FunStuff: Charlottesville events March 29 and beyond

The scent of a neighborhood
One of Charlottesville's oldest neighborhoods, Belmont is known as one of its most colorful places as well. Now comes photographer Peter Krebs, a recent transplant from Brooklyn who spent two years capturing that color by shooting people and places along Monticello Road from Spudnuts to Moore's Creek. With on-the street portraits and impromptu photo booths set up inside businesses (such as Spudnuts, of course), Krebs created "Monticello Road," an exhibition of about three dozen prints (including Bobby and Buck, shown here at Moore's Creek Family Restaurant). The exhibition's Friday night launch party will be just one event in a month of Krebs-convened Belmont celebrations, most taking place at The Bridge, an Avon Street-facing arts center at 209 Monticello Road. Other events include a morning-after screening of the documentary film Still Life with Donuts and, in conjunction with the upcoming "Architecture Week," an April 17 panel on savvy planning.
April 6, The Bridge, 6-8pm, free


Grill a lawmaker
The green-clad State Police officers were ready with tear gas and automatic weapons. Every spring, there's a report from local members of the Virginia House of Delegates for a group of not-necessarily-young people (though the event is open to everyone) called the Senior Statesmen of Virginia. Delegates Rob Bell, Matt Fariss, Steve Landes, and David Toscano have each been invited. With such roiling recent issues as the nationally-lampooned pre-abortion ultrasounds, the riot cops who went after those protesting the law, the undoing of one-handgun-a-month, the tepid reform against Biscuit Run-style deals, and Rob Bell's controversial decision to create a mandatory life sentence for every child rapist, this Wednesday afternoon event may be as good a chance as any to personally grill your local lawmaker. Miss this one, and you get another chance in May when State Senators Creigh Deeds and Bryce Reeves are the invited guests.
April 11, The Senior Center, 1:30pm, free


Music TJ mighta heard
We may not know exactly how the music performed for the Sage of Monticello would have sounded, but a visiting act called Harmonious Blacksmith may help us find out. Playing period instruments, they will attempt to recreate an evening of domestic musicmaking at Monticello. They'll perform with members of the venerable Baltimore Consort and with UVA professor David Sariti who plays the violin– the same instrument that Thomas Jefferson played. Organizers have chosen works from Jefferson's own music collection from back in the days when Renaissance and Baroque were contemporary music. Thanks to donors to the McIntire Department of Music at UVA, there's no charge to attend this Friday night spectacular.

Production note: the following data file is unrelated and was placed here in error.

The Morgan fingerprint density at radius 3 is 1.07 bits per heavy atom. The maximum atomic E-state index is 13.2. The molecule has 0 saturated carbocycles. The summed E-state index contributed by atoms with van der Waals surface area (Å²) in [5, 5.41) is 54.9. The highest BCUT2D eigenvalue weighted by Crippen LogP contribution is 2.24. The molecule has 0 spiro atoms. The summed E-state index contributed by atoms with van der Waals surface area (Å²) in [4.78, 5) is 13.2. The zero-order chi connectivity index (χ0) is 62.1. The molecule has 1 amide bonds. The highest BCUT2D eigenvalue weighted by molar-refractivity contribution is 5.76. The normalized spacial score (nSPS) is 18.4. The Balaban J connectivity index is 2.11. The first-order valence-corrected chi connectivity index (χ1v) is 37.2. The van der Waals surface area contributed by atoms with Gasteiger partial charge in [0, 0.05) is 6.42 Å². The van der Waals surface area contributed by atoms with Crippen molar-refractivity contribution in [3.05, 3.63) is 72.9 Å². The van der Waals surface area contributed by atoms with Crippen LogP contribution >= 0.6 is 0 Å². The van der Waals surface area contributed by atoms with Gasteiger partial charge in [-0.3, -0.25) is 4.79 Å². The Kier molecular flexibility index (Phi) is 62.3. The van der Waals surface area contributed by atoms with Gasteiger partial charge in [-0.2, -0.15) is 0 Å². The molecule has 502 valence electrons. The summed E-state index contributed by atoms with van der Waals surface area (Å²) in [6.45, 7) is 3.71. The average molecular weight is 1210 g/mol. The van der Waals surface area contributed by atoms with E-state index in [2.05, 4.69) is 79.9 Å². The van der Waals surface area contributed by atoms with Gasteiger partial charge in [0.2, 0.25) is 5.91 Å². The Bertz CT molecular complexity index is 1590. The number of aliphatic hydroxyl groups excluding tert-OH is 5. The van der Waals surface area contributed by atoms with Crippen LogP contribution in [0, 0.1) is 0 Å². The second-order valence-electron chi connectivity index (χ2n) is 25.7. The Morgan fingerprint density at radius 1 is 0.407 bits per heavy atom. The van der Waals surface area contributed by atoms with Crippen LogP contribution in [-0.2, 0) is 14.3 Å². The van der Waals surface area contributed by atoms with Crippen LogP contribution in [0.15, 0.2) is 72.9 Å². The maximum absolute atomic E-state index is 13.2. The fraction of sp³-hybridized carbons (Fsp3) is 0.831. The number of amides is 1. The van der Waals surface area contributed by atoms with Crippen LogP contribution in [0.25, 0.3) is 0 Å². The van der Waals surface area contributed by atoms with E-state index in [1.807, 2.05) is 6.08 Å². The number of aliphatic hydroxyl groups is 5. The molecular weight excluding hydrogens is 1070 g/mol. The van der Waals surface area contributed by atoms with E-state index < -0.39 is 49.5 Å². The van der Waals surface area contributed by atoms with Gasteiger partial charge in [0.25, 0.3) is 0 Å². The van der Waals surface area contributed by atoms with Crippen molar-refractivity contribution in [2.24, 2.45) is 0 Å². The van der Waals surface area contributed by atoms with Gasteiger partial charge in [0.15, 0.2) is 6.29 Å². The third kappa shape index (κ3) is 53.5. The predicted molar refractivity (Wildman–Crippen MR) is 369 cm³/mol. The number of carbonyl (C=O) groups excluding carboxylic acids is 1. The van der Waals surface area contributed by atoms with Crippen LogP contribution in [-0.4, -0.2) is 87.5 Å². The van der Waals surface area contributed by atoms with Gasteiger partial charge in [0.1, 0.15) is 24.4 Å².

March 30, Old Cabell Hall, 8pm, free.


Get buzzed, not beared
You may think you'll feel a little out of your hive at a meeting of Central Virginia Beekeepers, but this one coming up on a Thursday features David Koch, the district biologist from the Virginia Department of Game and Inland Fisheries. He's been invited to enlighten club members and the public about bears, bear habitat, bear behavior, and what beekeepers can do to keep their beehives off-limits to would-be Winnie-the-Poohs. And if you get bored by ursine information, you can lumber off into the woods of the Ivy Creek Natural Area, that little wilderness just half a mile past the Rock Store on Earlysville Road.
April 5, Ivy Creek Natural Area, 7pm, free


Heathen sent
It's not his fault that the frontman looks and sounds just a bit like 1970s icon Michael McDonald, but Band of Heathens is no cheesy retro act. Still, you might be forgiven– as you notice the vocal harmonies and super-clear instrumentation– for thinking of Three Dog Night when you listen to this Austin-based ensemble of relentlessly-touring rock-and-rollers. Veterans of Bonnaroo, Lollapalooza, and South By Southwest, they're out now in support of a big (two CDs and two DVDs) set of live music called The Double Down: Live in Denver, Vol 1 & 2. See 'em on a Wednesday night.